Tsuga, 2015 – Oil, graphite & cold wax on 12″x 12″ wood panel
They didn’t have much trouble
teaching the ape to write poems:
first they strapped him into the chair,
then tied the pencil around his hand
(the paper had already been nailed down).
Then Dr. Bluespire leaned over his shoulder
and whispered into his ear:
“You look like a god sitting there.
Why don’t you try writing something?”
“Teaching the Ape to Write Poems” from Absences, 1970, James Tate (1944-2015)
James Tate was my professor at The University of Massachusetts in the 1990s, when I was a student of English Literature. My focus at the time was creative writing, with an emphasis on poetry and short fiction. I signed up for Professor Tate’s class because I thought he was a genius and I’d long admired his work. He was a great poet with the kind of humor I understood; darkish with a heavy stroke of irony. From my experience, James was more poet than professor. Rare was the day when he actually turned up for classes —they were mostly taught by university TAs. Still, I gleaned a few gems from his few-and-far-between lectures; points about discipline, focus and editing. “Teaching the Ape to Write Poems” sums up more than a few of those lessons for me and they’ve served me well through the years, whether writing or painting. I am grateful.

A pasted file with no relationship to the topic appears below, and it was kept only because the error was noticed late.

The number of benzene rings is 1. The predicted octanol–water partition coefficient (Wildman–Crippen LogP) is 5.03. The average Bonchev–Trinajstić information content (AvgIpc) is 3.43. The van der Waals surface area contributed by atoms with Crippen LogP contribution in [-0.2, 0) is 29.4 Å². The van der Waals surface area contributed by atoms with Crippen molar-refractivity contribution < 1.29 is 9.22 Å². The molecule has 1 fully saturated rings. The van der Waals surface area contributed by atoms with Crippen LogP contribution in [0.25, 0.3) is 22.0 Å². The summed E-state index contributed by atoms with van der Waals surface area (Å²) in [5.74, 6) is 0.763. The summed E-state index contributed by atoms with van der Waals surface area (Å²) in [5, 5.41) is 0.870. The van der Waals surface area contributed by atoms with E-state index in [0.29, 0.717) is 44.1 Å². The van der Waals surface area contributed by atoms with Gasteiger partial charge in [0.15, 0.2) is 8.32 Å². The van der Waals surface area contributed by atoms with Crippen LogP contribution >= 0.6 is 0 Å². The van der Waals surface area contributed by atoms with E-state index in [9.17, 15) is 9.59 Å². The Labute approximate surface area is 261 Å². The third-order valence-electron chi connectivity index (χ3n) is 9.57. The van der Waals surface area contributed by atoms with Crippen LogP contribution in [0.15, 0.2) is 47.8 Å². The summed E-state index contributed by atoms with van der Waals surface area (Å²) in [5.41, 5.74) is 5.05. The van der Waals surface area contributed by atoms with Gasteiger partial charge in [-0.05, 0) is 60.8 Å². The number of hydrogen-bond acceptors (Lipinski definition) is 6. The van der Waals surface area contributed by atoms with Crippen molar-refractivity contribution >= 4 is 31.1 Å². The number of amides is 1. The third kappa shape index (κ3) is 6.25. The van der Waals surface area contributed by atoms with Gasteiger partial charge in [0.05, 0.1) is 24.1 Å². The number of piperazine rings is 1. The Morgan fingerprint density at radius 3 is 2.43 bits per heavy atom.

Half the battle is showing up to work. The other half is believing in yourself enough to stick with it. Talent is just the magic dust you carry to battle.
James Tate died earlier this year.